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Employees’ Rights and the Coronavirus, Part 2

Posted by Joe Sayas | Mar 20, 2020 | 0 Comments

Q:        I work for a company that provides 40 hours of paid sick leave. This is about 5 days of work. If I ever need to take leave due to COVID-19, 5 days may not be enough. What are my options?

 A:        As of this writing, the recorded cases of COVID-19 is approaching 11,000 in the United States (and the cases in California is nearing 700). State and local governments have enacted various regulations to contain the tide of infection. For example, San Francisco currently has a shelter-in-place law. In Los Angeles, bar and restaurants must close for dine-in customers and all persons 65 year or older must stay home. Schools have also closed down and many workers have been sent home to work from home or on a work furlough (i.e., no work, no pay). How long all these measures must continue is uncertain.

 For employees who have been sent home on a work furlough (provided they are not sick, quarantined or caring for someone who is sick or quarantined), one option is to avail of unemployment benefits. Such employees can contact the Employment Development Department to inquire about eligibility requirements.

 However, if employees have tested positive for COVID-19 or have been exposed to it and are now quarantined, they may be able to file a short-term Disability Insurance claim with the state of California.

 If employees are unable to work because they have to care for a family member who is sick, such employees may be eligible to receive paid family leave from the state.

 If paid leave is not available or has run out, and if the leave or absence is due to the employees' illness or the illness of a family member, then the California Family Rights Act (CFRA) and the Family and Medical Leave Act (FMLA) may provide qualified employees with up to 12 weeks of unpaid, job-protected leave per year.

 Additionally, this week, the President has signed into law the “Families First Coronavirus Response Act” which expands the FMLA and mandates paid sick leave for eligible employees. Some of the more important points to note regarding the new law are the following:

  • Effective April 2, 2020 and ending December 31, 2020, the FMLA is temporarily expanded to cover all private-sector companies with fewer than 500 employees.  Employees are eligible if they have been employed for at least 30 calendar days.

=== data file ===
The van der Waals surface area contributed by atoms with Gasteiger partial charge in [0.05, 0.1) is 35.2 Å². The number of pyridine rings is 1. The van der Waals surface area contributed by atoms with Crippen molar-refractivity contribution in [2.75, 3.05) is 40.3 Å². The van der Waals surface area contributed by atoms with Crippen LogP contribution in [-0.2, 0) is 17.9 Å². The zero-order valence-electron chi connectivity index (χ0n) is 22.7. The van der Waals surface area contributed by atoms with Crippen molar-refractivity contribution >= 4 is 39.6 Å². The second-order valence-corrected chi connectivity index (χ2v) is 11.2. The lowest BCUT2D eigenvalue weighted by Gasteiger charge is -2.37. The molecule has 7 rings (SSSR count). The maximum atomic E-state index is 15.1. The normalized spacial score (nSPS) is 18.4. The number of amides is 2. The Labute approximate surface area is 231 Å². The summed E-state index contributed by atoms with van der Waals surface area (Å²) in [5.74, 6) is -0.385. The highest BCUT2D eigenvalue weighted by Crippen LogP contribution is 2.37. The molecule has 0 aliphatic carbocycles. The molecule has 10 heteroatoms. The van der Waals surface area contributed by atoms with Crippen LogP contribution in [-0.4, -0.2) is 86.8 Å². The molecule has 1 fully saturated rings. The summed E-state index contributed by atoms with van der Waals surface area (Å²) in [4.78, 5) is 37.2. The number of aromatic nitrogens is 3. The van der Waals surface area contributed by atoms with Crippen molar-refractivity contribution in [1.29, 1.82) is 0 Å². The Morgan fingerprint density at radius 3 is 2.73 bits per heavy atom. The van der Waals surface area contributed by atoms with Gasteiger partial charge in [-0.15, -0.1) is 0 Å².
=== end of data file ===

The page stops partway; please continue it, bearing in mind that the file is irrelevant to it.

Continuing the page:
• Covered employers must provide employees paid sick time to the extent an employee is unable to work (or telework) due to a need for leave because:
  1. The employee is subject to a quarantine or isolation order related to COVID-19.
  2. The employee has been advised by a health care provider to self-quarantine due to concerns related to COVID-19.
  3. The employee is experiencing symptoms of COVID-19 and seeking a medical diagnosis.
  4. The employee is caring for an individual who is subject to an order of quarantine
  5. The employee is caring for a minor child whose school or care provider has been closed due to COVID-19 precautions.
  • The first 10 days of this expanded FMLA leave will be unpaid, although employees can use paid time off or sick time to cover some, or all of the initial unpaid period. After 10 days, the employer will be obligated to pay full-time employees 2/3 of their regular rate of pay for the employee's regular weekly hours for up to 10 weeks. Part-time employees or those with irregular schedules will be paid at 2/3 of their regular rate for the average number of hours worked over the prior 6 months of employment. Payments will be capped at $200 per day or $10,000 in the aggregate.
  • Employers with fewer than 500 employees are required to provide full-time employees with 80 hours of paid sick time. This paid sick time is in addition to any paid sick leave already provided by the employer
  • Private insurance plans are required to provide free COVID-19 testing

About the Author

Joe Sayas

C. JOE SAYAS, JR., Esq. Recognized as one of California's top employment and labor law attorneys by the Daily Journal, C. Joe Sayas, Jr. has devoted his more than 25-year litigation career to protecting workers' and consumer rights. He has fought for employees discriminated due to disability, ra...

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